One of the applications of resistance welding is resistance seam welding, which is used in many different types of sheet metal fabrication. The process involves using resistance welding to join the seams of similar types of metals, usually to make a cylindrical type product. Resistance seam welding is used to make cans, fuel tanks, and steel drums. The approach is most effective when the seams is straight or has a regular curvature arc. It is also capable of producing an air tight and leak proof seal, which is important in certain types of metal containers such as engine mufflers or gasoline tanks (Goover, 723). The seam welding method requires the ability to access both sides of the seam and requires a lap joint that binds the two metals at the seam.
The process relies on a device using rotating wheels that moves the two metals through the point of contact with the electrodes at a regular speed. A difference in seam welding from other approaches to resistance welding is that the process is continuous rather than a series of separate welds as in spot welding. The spacing between the weld nuggets is determined by an automated application of the electric welding arc at specified intervals.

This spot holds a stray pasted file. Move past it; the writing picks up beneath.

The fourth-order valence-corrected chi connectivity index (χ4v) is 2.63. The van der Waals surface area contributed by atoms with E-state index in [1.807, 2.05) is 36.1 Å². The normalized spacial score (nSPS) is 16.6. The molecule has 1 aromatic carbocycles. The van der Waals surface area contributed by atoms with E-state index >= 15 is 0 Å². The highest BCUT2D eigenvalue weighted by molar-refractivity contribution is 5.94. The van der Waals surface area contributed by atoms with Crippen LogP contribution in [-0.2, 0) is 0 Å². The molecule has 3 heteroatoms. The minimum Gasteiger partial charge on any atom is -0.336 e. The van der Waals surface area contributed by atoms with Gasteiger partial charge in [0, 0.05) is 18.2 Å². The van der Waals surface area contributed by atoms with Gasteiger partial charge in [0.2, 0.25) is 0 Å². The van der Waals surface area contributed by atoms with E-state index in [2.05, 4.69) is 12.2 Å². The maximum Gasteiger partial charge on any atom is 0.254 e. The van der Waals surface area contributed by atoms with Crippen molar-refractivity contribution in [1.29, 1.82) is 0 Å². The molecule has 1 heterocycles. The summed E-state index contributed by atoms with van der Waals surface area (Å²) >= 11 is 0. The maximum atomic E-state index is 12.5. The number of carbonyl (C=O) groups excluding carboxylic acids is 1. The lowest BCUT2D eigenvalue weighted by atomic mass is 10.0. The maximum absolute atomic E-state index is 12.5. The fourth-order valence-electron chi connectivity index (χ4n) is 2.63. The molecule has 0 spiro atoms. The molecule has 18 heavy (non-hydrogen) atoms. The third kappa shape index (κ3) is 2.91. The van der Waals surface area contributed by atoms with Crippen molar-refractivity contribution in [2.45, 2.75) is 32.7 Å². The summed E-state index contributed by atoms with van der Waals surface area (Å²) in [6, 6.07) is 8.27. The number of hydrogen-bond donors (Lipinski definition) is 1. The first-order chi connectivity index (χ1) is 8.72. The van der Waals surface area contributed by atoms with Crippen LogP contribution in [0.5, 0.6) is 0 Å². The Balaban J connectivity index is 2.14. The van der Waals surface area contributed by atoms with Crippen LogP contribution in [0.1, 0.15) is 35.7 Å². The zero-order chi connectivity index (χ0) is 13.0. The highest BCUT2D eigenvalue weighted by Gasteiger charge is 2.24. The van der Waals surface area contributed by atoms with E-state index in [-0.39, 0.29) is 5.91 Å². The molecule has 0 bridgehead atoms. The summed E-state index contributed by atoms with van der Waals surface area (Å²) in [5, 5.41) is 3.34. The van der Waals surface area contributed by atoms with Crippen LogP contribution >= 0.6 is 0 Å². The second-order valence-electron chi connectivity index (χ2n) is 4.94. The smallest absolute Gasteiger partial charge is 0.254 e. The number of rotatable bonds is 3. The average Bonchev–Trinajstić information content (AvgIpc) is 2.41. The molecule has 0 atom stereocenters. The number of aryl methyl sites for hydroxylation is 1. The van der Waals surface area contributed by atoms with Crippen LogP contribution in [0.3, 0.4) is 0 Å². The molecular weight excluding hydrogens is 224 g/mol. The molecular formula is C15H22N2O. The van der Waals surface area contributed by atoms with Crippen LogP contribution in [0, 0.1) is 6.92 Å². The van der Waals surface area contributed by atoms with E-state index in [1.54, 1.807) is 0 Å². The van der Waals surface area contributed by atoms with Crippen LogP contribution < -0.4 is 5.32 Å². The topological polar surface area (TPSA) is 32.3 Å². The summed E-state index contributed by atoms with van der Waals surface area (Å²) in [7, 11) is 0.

Another type of resistance welding is resistance projection welding, which is used in the production of batteries and medical devices. This approach concentrates the heat at the contact surface by using a projection that may be embossed or machined. The projection localizes the current, which forces the parts to heat at the area around the mating surfaces. In practice, this creates a more rapid thermal cycle that prevents the heat from affecting or causing damage to parts adjacent to the weld. It is also useful for jointing metals in which one is considerably thicker than the other and requires more resistance heat to form the weld nugget (Wood, 12).